The “Just Label It” group insists it is not anti-GMO food, but merely fervent in favor of “right to know.”
My hunch is that labeling of GMO food among many proponents is more about stopping the technology than giving consumers the “right to know.” For example, the group advises consumers on “How to avoid GMO foods” by staying away from the “top eight” - corn, soybeans, canola, cottonseed, sugar beets, Hawaiian papaya, and some zucchini and yellow squash.
To get the insight of the LinkedIn Fresh Produce Industry Discussion Group, I recently put out a poll of members.
The question: Should the FDA require retail labeling of genetically modified fruits and vegetables? It should be pointed out that there is just a handful of GMO fruits and vegetables on the market now representing a very tiny fraction of a percent of total produce marketed.
Even for this industry group, the vote is surprisingly in favor of labeling for GMO fruits and vegetables, with a March 22 tally of 13 in favor of mandatory labeling and 10 opposed.
The reasons that members gave in favor of labeling follow the simple logic: Consumers should know how there food is grown and produced.
As one supporter of the idea said, “Surveys show consumers want GMO labeling, what is the food industry so afraid of if there are no risks? How does labeling “raise the price of food” exactly?”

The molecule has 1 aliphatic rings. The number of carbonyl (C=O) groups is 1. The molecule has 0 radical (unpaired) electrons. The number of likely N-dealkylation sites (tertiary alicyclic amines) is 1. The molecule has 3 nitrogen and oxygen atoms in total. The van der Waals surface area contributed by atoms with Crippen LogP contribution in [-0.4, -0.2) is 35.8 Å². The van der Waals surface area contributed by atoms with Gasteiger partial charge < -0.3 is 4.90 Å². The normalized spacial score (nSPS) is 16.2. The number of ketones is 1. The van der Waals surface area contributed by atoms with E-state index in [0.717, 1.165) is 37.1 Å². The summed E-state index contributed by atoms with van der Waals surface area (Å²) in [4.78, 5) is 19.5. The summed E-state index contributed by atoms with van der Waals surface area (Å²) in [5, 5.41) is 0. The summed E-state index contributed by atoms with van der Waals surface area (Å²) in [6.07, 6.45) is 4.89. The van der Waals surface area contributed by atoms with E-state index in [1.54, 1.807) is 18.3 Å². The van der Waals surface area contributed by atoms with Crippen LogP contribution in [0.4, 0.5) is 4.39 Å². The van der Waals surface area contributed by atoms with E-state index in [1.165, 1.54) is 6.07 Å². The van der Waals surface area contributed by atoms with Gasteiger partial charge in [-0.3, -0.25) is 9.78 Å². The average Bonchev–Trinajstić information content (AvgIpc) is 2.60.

Another member said that suppliers should at least inform buyers whether commodities are GMO or not, and let them decide if any type of labeling is necessary or appropriate.
I assume there are folks in the food industry who oppose labeling of genetically modified food, but they have elected to take a pass on vocal opposition to the “Just Label It” campaign.
Right now genetically modified food is associated with chemical companies and agri-business giants. If genetically engineered fruits and vegetables delivered better taste, elevated nutrition or some other Rx for healthy living, perhaps retailers would be the first to say government mandated labeling of genetically engineered food is not needed. After all, they would be drawing up the point of sale signs themselves.